Multipronged strategy a must to curb data poisoning : The Tribune India

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Multipronged strategy a must to curb data poisoning

Successful data poisoning may make it possible for ransomware or phishing attempts to evade detection and get past spam and email filters.

Multipronged strategy a must to curb data poisoning

Risk: In the realm of AI innovation, data can play the role of a Trojan horse. istock



Atanu Biswas

Professor, Indian Statistical Institute, Kolkata

DATA is a powerful weapon. It is a treasure trove of information. While data has been a driving force for civilisation in the 21st century, there has been an ever-growing trend of data reliance. In fact, data is the lifeblood of a marvel of the contemporary world — artificial intelligence (AI).

However, the training data of the AI models has become the Achilles’ heel of this wonderful transformative technology. Tay, Microsoft’s Twitter chatbot, is an early example of this. Tay’s introduction on Twitter in 2016 was intended to aid in the development of her conversational abilities through human interactions. Tay was created to mimic a teenage girl but was removed from the platform within 24 hours for expressing racist, misogynistic and Nazi-loving ideas that she had picked up from other Twitter users. Tay is an early illustration of the potential dangers associated with training data issues. It is possible that a model’s training data gets contaminated.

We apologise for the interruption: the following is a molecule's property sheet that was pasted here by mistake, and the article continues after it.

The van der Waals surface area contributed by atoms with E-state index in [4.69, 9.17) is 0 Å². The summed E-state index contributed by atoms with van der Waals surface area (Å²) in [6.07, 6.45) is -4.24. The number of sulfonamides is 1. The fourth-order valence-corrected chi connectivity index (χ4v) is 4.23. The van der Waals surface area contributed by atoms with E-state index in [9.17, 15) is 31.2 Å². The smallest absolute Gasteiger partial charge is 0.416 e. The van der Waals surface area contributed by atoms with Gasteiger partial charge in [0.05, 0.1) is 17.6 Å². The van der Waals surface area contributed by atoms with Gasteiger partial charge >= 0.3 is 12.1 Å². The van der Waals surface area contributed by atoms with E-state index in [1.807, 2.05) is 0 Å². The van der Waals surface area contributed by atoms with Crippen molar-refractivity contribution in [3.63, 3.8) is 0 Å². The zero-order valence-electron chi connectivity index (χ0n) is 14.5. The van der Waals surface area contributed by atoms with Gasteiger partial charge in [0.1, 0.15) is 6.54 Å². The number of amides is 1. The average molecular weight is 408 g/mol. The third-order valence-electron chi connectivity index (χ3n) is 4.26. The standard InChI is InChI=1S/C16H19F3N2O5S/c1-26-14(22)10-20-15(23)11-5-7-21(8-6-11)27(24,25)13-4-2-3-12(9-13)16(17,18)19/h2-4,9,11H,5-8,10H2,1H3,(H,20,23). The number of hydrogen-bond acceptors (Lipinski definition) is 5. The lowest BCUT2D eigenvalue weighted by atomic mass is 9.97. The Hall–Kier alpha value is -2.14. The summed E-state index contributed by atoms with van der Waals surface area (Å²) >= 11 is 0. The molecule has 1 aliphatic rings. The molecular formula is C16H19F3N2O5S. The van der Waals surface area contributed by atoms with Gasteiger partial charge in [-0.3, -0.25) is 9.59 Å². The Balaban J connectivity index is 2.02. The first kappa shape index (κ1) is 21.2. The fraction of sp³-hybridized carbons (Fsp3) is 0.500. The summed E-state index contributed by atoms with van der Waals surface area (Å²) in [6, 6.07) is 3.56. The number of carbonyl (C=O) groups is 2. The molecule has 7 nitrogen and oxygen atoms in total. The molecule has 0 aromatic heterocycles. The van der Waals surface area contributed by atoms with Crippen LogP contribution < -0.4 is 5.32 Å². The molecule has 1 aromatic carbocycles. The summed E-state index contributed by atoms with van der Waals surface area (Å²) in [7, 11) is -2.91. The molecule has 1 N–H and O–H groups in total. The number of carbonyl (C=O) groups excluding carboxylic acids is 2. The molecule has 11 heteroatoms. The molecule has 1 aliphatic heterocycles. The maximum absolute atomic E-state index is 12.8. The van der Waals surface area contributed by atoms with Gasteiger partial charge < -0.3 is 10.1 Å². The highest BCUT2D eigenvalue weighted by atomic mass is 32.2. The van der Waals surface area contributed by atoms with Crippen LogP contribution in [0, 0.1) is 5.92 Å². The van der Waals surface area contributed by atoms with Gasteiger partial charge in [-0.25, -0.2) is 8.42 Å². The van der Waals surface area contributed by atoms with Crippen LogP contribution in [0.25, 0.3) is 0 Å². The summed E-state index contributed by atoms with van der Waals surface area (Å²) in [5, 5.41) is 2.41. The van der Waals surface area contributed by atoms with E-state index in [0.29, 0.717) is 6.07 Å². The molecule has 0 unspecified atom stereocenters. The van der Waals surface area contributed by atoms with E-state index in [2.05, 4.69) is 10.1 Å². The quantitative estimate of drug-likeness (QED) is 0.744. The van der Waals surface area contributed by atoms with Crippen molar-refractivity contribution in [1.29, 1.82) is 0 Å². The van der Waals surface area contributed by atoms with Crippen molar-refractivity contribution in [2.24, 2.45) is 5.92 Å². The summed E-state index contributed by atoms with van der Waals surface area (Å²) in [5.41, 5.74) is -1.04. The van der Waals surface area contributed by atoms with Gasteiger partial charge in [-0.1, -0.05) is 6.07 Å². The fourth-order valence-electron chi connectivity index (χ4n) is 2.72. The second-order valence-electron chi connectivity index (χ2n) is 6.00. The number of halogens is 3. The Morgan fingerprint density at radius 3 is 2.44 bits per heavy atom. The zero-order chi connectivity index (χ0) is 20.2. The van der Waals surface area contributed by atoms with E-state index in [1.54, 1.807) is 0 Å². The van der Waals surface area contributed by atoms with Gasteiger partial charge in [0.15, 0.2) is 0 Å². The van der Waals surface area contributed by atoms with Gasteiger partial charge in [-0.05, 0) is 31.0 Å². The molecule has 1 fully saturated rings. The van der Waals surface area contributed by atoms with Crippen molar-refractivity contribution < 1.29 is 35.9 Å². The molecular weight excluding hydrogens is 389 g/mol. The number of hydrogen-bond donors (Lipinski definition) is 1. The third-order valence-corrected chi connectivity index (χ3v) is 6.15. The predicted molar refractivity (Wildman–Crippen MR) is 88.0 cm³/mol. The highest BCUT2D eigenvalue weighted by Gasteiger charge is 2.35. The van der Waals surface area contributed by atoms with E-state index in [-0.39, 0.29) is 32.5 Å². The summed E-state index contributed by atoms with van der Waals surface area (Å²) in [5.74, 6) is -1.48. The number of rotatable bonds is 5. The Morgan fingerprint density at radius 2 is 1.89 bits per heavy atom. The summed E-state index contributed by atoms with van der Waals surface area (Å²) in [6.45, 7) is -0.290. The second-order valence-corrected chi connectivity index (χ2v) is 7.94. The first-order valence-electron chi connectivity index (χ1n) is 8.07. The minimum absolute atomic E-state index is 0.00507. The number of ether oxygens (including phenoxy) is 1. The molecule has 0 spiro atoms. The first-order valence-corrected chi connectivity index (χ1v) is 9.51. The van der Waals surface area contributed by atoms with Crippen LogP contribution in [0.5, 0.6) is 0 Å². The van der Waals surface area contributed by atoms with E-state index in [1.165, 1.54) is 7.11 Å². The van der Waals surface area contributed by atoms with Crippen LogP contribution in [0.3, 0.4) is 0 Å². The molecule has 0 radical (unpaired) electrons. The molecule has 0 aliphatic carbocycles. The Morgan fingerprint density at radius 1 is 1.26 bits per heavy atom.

A covert saboteur with significant ramifications has surfaced in the recent past: data poisoning. Adversaries can introduce biases, errors or unique vulnerabilities into the training dataset of an AI tool by adding, removing or altering certain data points. These vulnerabilities get manifested when the compromised model makes predictions or choices. An AI tool’s output may thus become erroneous, discriminating or unsuitable if its dataset has been changed or distorted in any manner.

In the realm of AI innovation, data can play the role of a Trojan horse. Consider, for instance, that an AI model has been taught to identify suspicious emails or unusual behaviour on a corporate network. Successful data poisoning may make it possible for ransomware or phishing attempts to evade detection and get past spam and email filters. Similarly, accidents may arise from AI system errors in self-driving cars. Financial models distorted by biased data, medical algorithms misinterpreting distorted test results and facial recognition systems powered by biased datasets that greatly enhance the likelihood of falsely accusing members of a certain racial group of crimes are all at risk. These examples show how data poisoning can penetrate and skew the fundamentals of AI systems, leading to severe financial losses, reputational harm and moral ambiguities that undermine faith in technology.

Scholars are debating the nature of various types of data poisoning and potential countermeasures. According to Google research from July last year on various types of threats to AI systems, an attacker only needs to control 0.01 per cent of a dataset to poison a model. And because the datasets being used usually contain millions of samples, it is difficult to identify this kind of attack.

Data poisoning as a defensive strategy is also garnering a lot of attention. Users are downloading Nightshade and Glaze, two freeware software programmes from the University of Chicago. While Glaze is a defensive tool that individual artists can use to defend themselves against style-mimicking attacks, Nightshade is an offensive tool that can be used to disrupt AI models that scrape their images as part of training data without permission.